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Anti-psychotic drugs 'given to learning disabilities patients'

Anti-psychotic medication is given to more than two thirds of inpatients with learning disabilities in specialist units, a census has shown. The findings are the result of further analysis of the 2013 Learning Disability Census.

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Link in use of restraint and anti-psychotic medication

The Health and Social Care Information Centre has said there appears to be an association between hands-on restraint and the administration of anti-psychotic medication on inpatients with learning disabilities.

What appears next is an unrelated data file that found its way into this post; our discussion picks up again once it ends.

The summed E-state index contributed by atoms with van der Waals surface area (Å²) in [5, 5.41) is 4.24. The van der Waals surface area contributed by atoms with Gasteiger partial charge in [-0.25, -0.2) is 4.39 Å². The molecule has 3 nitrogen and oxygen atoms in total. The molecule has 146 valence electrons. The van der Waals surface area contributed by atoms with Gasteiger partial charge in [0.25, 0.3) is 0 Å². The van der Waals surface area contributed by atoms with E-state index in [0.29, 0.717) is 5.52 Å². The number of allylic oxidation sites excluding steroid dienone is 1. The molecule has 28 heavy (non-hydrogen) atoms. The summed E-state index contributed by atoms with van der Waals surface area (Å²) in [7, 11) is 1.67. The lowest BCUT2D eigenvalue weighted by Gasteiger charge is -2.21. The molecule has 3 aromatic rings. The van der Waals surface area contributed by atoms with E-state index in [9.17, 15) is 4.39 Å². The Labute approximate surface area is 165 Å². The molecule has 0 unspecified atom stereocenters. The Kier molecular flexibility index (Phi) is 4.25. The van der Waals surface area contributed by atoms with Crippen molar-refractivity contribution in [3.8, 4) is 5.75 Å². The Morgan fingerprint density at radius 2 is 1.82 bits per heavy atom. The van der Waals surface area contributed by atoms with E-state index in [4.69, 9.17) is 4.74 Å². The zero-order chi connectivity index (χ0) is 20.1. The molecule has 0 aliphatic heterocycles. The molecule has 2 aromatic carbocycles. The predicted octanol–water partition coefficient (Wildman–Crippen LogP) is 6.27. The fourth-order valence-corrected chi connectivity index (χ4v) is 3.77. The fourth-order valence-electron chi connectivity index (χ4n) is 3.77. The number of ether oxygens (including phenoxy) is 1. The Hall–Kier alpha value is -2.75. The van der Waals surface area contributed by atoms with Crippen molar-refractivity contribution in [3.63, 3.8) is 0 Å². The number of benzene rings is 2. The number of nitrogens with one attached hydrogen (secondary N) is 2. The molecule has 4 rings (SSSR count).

40% of those given drugs experienced hands-on restraint. Credit: Ben Birchall/Press Association Images

Kingsley Manning, chair of the HSCIC, said: "The Learning Disabilities Census, and this further analysis, is an important contribution to understanding how episodes such as those seen at Winterbourne View Hospital can be avoided in the future."

Some 40% of the 2,220 given these drugs experienced at least one instance of hands-on restraint compared to 21.5% of the 1,030 who were not given any of this medication. And 78% of service users were subject to the Mental Health Act on census day, compared with 22% classified as informal patients.

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